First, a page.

10 gallon vivarium revamp underway - Page 3 - Tropical Fish Keeping - Aquarium fish care and resources
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post #21 of 28 Old 12-29-2006, 07:01 PM
This is from mikes website
this tank contains a sea-turtle. the tank is awsome i would love to see it in person
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post #22 of 28 Old 12-29-2006, 11:21 PM
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What an adorable salamander, Dawn! The problem with pets like that is I like to 'touch' and they're fairly delicate, aren't they? I don't seem to have a problem keeping my hands off the fish (lol), but show me an amphibian or a reptile and I want to hold it!

You know what the definition of hobby is: something of interest that is going to cost you lots of money!
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post #23 of 28 Old 12-31-2006, 01:05 AM Thread Starter
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For starters, that tank would never hold a sea turtle for long, they get way too big. Sea turtles are endangered and protected, so its not legal to own one as a pet.
A saltwater viavrium is a lot of fun, I've done that before. There are actually a handful of fish that can work very well in a saltwater vivarium, and if speaking in terms of land critters, the mudskippers are awesome for that. They are technically brackish, which makes things easier and less "exact" than saltwater, and just as much fun. In a vivarium like that, you're also looking at the anibleps (not to be mixed with mudskippers), which can go full saltwater if need be. There are fish such as scats, puffers, knight gobys, bumble bee gobys, and chromides that can all be kept in brackish conditions in a vivarium if the water level is deep enough and enough filtration is offered. Important to note that in saltwater, even with a vivarium, circulation is extremely important, so plan at least 1 power head besides filter. Because vivariums tend to be heavily planted, brackish would also make this easier. Java fern and anubias can be acclimated to brackish conditions if its done slowly enough, as can some of the crypt plants. Crypt wendtii is one that can grow amphibias, up out of the water. Mangrove are also popular for brackish and saltwater vivarium situations, and will also need to grow up out of the water, where only root system & lower part of plant is submerged.
Anyone who wants more details about salt or brackish water vivarium, please start a new thread so it's easier for everyone to find the topic and follow it.

Tracy, thanks for the compliment! He's really a sweet little guy. I also like pets I can touch, and is why I pet my fish and play with the salamander quite often. A salamander isn't quite as delicate as a newt, and they do come out of the water to dry out a bit now and again. A newt must stay wet, the salamander, I just keep my hands wet and he does fine. Since the revamp of his tank, he spends a lot more time out of the water now, exploring every place he can find between plants and glass and rocks. He has done some rearranging of his own, but as the plants are taking root (nicely, too!), he's settling them into what will become their permanent location in his tank. Surprisingly, the 4 leaf clover plant is doing best of them all. Rob put a tri lux bulb in the fixture for me, and it is thriving. It it continues at this rate, I'll have plenty of plants to trade in about a month or so. I may replace the micro sword with java moss because that seems to be where the salamander likes to "bed down" the most.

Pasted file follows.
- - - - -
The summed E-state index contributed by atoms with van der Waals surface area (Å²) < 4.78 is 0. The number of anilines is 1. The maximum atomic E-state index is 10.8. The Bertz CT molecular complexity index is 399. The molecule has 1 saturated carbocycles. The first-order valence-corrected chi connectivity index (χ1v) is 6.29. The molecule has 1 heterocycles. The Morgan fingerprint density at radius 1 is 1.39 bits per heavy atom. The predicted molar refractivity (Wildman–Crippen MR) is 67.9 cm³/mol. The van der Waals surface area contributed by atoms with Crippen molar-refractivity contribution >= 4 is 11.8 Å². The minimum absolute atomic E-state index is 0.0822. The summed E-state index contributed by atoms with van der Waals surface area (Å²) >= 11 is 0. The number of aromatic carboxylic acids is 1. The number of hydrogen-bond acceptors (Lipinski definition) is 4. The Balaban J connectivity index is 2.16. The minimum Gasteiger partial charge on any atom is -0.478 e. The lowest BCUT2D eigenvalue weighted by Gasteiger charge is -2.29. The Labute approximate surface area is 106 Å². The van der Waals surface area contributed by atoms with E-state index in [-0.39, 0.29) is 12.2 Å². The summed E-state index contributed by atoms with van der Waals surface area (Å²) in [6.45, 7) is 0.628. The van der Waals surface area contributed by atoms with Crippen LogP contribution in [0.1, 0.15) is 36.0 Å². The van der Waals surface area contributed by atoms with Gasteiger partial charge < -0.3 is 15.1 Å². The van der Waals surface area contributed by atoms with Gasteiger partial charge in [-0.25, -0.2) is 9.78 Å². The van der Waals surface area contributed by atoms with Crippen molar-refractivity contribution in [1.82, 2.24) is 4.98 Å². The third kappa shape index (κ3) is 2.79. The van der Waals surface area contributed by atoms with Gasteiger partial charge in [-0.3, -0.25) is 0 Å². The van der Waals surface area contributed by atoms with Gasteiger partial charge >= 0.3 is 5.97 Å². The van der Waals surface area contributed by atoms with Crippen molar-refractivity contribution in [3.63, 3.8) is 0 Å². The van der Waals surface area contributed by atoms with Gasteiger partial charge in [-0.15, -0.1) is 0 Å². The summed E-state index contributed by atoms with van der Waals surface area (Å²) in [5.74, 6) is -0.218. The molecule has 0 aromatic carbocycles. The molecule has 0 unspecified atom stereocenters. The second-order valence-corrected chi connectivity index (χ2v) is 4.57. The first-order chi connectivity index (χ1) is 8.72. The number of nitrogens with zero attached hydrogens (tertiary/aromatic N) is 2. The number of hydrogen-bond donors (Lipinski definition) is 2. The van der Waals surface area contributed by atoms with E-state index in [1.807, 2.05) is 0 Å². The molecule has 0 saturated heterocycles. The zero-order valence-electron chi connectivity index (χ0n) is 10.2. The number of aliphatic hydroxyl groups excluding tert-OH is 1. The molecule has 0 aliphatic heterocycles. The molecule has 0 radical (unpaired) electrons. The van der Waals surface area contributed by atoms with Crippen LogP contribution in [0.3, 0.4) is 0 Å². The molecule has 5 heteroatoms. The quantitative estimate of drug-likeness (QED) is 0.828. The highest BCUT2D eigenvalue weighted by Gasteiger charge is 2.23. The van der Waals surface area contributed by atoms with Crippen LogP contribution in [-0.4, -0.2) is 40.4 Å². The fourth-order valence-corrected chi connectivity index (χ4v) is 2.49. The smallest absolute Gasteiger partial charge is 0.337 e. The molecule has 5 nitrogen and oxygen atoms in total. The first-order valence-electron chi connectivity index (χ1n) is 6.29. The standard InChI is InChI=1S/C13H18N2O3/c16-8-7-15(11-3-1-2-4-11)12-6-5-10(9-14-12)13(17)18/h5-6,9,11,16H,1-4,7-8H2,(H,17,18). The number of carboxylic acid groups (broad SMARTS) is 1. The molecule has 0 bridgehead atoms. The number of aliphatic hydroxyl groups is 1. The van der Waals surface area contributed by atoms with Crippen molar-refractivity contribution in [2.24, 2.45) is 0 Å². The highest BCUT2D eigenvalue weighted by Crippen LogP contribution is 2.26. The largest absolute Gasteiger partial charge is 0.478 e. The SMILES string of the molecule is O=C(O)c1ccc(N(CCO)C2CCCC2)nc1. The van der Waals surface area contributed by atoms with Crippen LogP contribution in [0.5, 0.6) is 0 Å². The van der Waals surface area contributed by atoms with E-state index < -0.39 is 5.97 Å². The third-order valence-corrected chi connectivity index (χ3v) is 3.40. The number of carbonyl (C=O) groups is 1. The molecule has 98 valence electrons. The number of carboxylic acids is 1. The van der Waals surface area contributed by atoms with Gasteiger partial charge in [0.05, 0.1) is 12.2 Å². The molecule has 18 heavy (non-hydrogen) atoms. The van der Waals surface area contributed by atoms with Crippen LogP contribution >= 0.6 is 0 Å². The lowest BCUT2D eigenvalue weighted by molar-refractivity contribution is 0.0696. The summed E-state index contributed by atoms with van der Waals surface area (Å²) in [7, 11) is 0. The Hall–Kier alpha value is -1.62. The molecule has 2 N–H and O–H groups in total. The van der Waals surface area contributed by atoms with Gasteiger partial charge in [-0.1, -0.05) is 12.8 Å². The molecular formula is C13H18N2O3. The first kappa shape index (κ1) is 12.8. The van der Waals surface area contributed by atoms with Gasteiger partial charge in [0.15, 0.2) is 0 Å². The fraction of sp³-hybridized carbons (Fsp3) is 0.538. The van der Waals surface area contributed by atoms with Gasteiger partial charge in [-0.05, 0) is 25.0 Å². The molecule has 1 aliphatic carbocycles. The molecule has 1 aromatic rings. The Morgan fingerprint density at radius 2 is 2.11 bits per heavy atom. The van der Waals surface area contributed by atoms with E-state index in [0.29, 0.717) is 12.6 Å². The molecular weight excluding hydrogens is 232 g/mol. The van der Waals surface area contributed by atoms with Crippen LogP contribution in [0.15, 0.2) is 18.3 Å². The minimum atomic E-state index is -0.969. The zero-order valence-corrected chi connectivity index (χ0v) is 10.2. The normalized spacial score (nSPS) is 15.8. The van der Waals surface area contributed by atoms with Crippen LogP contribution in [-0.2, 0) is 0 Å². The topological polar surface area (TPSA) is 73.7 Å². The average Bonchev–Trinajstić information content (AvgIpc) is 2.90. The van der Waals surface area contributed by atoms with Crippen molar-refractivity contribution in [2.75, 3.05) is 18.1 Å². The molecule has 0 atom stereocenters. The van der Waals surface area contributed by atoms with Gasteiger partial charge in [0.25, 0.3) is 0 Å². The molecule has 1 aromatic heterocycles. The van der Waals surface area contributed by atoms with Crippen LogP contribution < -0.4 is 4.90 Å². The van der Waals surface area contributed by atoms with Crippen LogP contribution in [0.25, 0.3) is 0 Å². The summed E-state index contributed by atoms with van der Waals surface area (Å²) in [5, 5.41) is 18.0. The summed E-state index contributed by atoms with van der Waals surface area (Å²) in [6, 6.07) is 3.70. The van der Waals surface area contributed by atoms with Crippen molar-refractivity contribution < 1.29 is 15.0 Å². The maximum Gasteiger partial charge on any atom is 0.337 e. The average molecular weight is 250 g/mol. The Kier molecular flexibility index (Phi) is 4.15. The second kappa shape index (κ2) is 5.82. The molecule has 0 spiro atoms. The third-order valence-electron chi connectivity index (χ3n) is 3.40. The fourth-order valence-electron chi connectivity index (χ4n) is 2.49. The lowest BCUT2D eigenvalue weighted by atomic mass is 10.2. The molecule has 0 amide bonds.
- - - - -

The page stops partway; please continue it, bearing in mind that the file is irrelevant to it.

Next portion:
Fish_4_all, what you're probably catching on nightcrawlers is mudpuppies... unmorphed salamanders. Axolotls tend to be native to the Great Lakes area, with colder water and climate. The axolotl is no different than a mudpuppie other than it never morphs into a salamander, and prefers colder water all the time, where a salamander and mudpuppy can thrive in slightly warmer water. Mudpuppys morph at a slow rate, so can stay in that juvenile stage for years before turning into salamanders.

Dawn Moneyhan
Aquatics Specialist/Nutritionist
Juneau, WI
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post #24 of 28 Old 01-02-2007, 11:57 AM
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Lovely vivarium and sally.
like the plants they have added more softer look,
very pleasing to the eye. :)
i enjoyed looking at the pics.
thank you for sharing.

when you set up a new tank,hide an extra
sponge or two behind some decor,that way you have
something seeded for you next filter.
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post #25 of 28 Old 01-05-2007, 06:29 AM
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Beautiful vivaiumr and cute salamamder. Good job. Well done. :D
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post #26 of 28 Old 01-12-2007, 11:00 PM
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Very nice...
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post #27 of 28 Old 02-07-2007, 04:47 PM
HII =) i love the tank! and i have 3 firebellys in a 20 gallon long tank, but i wanted to transfer them over to a 10 gallon like yours because they just stay in the water bowl most of the time, so so point to all the land!
i was just wondering....how did you make your water fall?
are they just rocks from outside? or store bought? and how is the filter running through and such?
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post #28 of 28 Old 04-06-2007, 01:38 AM
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i LOOOVVVEEEE the water fall, thats similar to what i want if i had a vivarium set up, have you attatched the rocks together with silicon or anything? or are they just sitting there, if so have you used egg crate under the rocks? have you had any of them fall?

i wish salamanders were more readily available in australia.....
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